Chris Gunn

On Monday, I was at Pismo surfing just south of the pier in what turned out to be some exceptionally nice waves.  They were clean, glassy, three to five feet, semi powerful and amazing for Pismo.  On this particular day there were a large number of guys out, and most of them were congregating in the area around me; or should I say I somehow ended up in the middle of their group.

There were roughly 20 guys in the water, most of which were rippers.  It seemed like every wave had someone pulling a sick bottom turn and then snapping off the lip, multiple times.

It was a great show and there I was in the middle of it, alone. I had gone out that day with the intention of blowing off some steam and relaxing a little and I figured that it was Pismo – it really didn’t matter if I had someone with me or not.

During my first set of the day, before a larger crowd had materialized, I was sitting on my board with surfers on either side of me about 15 yards away.  A nice set began to form on the horizon and all three of us began to paddle as if we were all going to drop in on the first of the set.  We all pulled back as the first wave passed us, leaving the three of us in a similar position in the water.  The next wave came and I attempted to seize it paddling hard.  I looked to my left, the guy had pulled back. I looked to my right and didn’t see the other guy and went for it.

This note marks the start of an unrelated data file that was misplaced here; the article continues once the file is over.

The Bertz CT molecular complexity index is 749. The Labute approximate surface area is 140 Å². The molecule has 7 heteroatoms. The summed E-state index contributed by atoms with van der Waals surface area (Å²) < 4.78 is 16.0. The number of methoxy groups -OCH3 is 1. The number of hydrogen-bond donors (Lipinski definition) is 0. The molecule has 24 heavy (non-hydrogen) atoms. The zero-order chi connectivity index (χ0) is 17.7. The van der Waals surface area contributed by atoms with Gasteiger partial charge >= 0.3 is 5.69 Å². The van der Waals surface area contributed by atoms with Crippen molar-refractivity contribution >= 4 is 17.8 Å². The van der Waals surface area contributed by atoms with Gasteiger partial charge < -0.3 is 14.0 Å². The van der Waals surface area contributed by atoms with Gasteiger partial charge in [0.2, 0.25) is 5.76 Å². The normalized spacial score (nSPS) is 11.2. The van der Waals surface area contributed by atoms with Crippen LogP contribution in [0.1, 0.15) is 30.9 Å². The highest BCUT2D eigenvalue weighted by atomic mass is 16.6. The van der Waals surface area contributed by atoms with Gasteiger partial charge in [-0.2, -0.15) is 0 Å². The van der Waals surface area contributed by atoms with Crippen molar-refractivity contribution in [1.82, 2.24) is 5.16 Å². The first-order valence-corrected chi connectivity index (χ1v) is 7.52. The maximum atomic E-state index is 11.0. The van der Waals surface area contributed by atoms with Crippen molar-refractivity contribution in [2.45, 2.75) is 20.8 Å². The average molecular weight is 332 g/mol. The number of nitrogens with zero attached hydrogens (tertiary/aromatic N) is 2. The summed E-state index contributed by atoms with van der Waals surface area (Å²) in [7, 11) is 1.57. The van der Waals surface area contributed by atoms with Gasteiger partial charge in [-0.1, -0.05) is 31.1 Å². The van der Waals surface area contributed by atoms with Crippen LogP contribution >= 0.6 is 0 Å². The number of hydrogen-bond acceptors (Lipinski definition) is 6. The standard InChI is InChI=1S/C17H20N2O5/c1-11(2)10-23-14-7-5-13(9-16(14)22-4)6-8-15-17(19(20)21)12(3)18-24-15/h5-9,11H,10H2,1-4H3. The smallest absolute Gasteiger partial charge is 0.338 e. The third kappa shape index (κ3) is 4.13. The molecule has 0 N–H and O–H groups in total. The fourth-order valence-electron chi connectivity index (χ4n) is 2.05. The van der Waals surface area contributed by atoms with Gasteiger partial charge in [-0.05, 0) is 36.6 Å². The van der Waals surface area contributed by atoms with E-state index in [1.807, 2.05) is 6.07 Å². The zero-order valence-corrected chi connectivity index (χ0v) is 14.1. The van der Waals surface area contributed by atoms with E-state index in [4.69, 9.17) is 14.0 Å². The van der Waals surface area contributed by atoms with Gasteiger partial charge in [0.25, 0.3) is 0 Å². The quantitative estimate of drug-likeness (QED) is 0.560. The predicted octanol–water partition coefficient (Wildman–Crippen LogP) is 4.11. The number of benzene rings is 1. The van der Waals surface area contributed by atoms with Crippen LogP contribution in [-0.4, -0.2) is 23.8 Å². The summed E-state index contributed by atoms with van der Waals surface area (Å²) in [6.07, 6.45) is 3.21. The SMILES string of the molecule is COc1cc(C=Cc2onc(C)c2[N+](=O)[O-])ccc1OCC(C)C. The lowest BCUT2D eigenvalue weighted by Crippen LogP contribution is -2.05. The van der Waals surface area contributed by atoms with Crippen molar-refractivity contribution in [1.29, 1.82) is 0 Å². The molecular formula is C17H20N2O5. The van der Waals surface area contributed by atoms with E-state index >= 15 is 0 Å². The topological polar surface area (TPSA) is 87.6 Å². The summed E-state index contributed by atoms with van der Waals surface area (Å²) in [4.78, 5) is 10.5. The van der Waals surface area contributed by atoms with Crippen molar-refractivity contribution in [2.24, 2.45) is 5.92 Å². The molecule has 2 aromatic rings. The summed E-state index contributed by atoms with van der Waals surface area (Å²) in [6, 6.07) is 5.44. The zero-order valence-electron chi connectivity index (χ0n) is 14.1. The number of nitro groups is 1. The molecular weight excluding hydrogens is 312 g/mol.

I shouldn’t have.


As I reached the top of the wave, I committed. About to take a steep drop, I looked down and then it blew up in my face. The guy who was originally to my right was now directly below me and we were on a collision course.

He looked up, saw me, turned and dove to his right. I looked down, saw him and took a dive into the flat bottom and immediately thrust into a whirl of sea and salt.

A good beating comes with the territory when surfing, but I had no idea that I could have been beaten by more than nature that day.  Upon returning to the surface, the guy that had narrowly avoided me, gave me what I could only describe as a death stare before he turned, ducked another wave and began to paddle back out.

Alright, if you have been waiting for my point, here it is. No one owns the ocean.

In my case, there was no confrontation, but I have heard stories about people getting into fights over waves and locals defending their, “secret spots” with intimidation of all sorts.   

In short, all of this violence and animosity is unnecessary.  Surfing is about as leisurely a sport as one can find and people should be out there with the intention of getting some exercise, enjoying the ocean and relaxing – not battling over the never-ending sea of waves.

There are enough waves in the ocean for everyone, so keep it civil. Whether you are a student or just a local, we are all just ocean-goers looking to have a good time.


            Keep the peace.




Chris Gunn is a journalism senior and assistant sports editor.  You can e-mail him at

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